There’s probably not a tougher place in America to keep bees than the boroughs of New York City.

First, until 2010, it was simply illegal to do it.

But even after it became legal (and a few underground beekeepers could do it in the open), you can imagine how hard it would be to set up a hive and keep it alive. That’s why, a week or so ago, when NYC beekeepers celebrated Honey Week, it really was a cause for celebration.

There are about 100 registered beekeepers in the city with more than 250 registered hives. The following is part of AM New York’s  article about Honey Week in NYC:

One of New York City’s pioneering beekeepers is Andrew Cote. The fourth-generation beekeeper manages about 50 colonies across the city, including at the Waldorf Astoria, which has 360,000 European honeybees in six hives on its 20th-floor rooftop. About twice a year, Cote harvests the sweet stuff from the hives, which is used throughout the hotel in food, for tea and, come October, a special honey-laced beer created by Empire Brewing Company. (quoted material)

Even though the local bee scene is booming, it’s not easy being an urban beekeeper, said Cote. For one, it’s hard to find places to safely put the bees. Then you have to carry heavy equipment up and down stairs, ladders and fire escapes to and from the roofs, constantly look for parking and live with the fear that a beekeeper might mess up and a swarm will find its way into the crowd below (rest assured though, this isn’t a common occurrence, said Cote). (quoted material)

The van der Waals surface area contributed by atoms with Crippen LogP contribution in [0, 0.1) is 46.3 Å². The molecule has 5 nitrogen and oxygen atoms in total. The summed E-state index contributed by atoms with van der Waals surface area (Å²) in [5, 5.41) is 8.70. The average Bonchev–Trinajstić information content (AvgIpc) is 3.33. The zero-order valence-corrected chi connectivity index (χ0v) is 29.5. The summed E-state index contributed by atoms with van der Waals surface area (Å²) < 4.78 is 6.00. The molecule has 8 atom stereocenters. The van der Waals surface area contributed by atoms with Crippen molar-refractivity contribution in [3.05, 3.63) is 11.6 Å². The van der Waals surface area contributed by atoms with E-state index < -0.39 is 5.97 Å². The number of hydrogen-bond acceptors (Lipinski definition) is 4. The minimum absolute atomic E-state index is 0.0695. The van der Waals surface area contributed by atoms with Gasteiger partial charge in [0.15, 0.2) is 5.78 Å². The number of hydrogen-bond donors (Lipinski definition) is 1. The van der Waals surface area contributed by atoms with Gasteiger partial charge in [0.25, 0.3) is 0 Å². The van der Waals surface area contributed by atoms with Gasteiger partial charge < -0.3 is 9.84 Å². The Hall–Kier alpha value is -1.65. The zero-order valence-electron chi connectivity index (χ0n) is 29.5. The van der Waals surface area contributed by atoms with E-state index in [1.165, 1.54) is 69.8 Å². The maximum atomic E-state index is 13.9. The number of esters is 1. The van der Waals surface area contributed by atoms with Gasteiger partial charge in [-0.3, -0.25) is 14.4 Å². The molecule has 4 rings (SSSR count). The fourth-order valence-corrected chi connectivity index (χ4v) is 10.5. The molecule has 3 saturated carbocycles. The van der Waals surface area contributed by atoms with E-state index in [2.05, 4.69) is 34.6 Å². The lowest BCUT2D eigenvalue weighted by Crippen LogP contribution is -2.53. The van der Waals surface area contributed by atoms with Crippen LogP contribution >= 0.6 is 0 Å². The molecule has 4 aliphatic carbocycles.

So, congratulations to some tough-minded beekeepers — those in the Big Apple.

 

Key words: New York City beekeepers, beekeeping in the Big Apple, AM New York, Honey Week in NYC, difficulties of keeping bees in New York City, Andrew Cote, beehives at the Waldor Astoria, Empire Brewing Company

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